What happens to your samples at Aeon? Here is a brief outline of the process.
The sample quality and quantity are assessed and the course of pretreatment is planned.
A sub-sample is identified and selected from the submitted material. Non-representative bulk materials (rootlets, unwanted deposits, etc) are removed.
The sub-sample is cleaned and the carbon compounds of interest are chemically isolated and decontaminated. Carbonates are removed from organic samples; organic material and secondary carbonates are removed from carbonate samples. Soluble organic compounds are separated from insoluble ones. In some cases, specific compounds are individually selected. The sub-sample is then dried and weighed.
Adsorbed atmospheric carbon is removed. The carbon compounds in the sub-sample are converted to carbon dioxide by acid digestion or combustion. Different carbon compounds are preferentially combusted at specific temperatures. The carbon dioxide is then catalytically and cryogenically purified and its quantity is measured.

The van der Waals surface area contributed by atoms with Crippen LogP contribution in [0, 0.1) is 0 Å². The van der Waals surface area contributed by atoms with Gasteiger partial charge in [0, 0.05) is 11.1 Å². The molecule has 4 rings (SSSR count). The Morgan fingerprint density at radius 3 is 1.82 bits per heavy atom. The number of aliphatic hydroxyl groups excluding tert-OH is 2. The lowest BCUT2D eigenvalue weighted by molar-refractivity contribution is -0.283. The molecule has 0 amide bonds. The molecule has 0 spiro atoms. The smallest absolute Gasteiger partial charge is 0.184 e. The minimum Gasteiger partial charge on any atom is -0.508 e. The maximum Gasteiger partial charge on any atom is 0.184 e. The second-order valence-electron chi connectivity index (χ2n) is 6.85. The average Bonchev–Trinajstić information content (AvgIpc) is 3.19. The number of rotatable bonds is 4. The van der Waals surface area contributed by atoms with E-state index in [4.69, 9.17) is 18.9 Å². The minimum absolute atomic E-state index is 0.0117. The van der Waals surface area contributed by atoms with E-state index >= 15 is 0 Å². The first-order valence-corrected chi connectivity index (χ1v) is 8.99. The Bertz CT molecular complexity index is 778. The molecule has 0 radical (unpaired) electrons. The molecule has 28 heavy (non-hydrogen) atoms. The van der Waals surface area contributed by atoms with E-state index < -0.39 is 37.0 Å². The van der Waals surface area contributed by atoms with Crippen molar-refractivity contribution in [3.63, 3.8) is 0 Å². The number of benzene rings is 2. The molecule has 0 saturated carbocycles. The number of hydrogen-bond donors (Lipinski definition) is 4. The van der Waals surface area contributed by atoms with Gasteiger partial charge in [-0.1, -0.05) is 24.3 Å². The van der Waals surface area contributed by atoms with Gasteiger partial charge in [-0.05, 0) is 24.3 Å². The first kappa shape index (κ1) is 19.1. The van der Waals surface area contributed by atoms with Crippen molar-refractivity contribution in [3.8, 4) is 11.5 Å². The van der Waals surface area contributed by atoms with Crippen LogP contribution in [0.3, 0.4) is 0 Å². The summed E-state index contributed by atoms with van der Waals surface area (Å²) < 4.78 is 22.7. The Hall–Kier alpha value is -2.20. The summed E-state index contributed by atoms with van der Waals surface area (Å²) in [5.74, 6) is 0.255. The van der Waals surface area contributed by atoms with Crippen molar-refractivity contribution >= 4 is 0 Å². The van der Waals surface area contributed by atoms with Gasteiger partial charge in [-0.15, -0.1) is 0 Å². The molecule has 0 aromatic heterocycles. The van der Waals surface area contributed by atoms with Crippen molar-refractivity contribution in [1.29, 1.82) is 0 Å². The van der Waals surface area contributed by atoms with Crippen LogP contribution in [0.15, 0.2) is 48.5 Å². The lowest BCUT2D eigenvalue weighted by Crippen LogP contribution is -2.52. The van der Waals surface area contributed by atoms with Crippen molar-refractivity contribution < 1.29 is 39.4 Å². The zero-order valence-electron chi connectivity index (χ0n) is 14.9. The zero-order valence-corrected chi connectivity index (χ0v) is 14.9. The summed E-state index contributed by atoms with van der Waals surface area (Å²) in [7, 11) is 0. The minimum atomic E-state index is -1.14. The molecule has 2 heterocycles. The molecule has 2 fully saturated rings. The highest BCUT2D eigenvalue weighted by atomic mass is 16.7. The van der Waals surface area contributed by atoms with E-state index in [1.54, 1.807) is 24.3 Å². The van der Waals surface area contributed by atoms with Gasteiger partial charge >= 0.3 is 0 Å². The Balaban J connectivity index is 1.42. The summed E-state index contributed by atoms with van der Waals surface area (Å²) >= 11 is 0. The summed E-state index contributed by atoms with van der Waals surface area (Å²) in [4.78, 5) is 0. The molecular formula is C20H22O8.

The purified carbon dioxide is reduced to a graphite (pure carbon) test sample.
The 14C/12C and 13C/12C isotope ratios in the graphite test sample are determined using a particle accelerator. The accelerator separates the different isotopes by mass, so the technique is called "Accelerator Mass Spectrometry," or AMS for short. The process is repeated several times. The data are averaged and normalized to international standards, and fractionation and blank corrections are applied.
Stable isotope analysis
A tiny portion of the extracted carbon dioxide is independently analyzed to determine its 13C/12C ratio with respect to the international standard (δ13CVPDB) .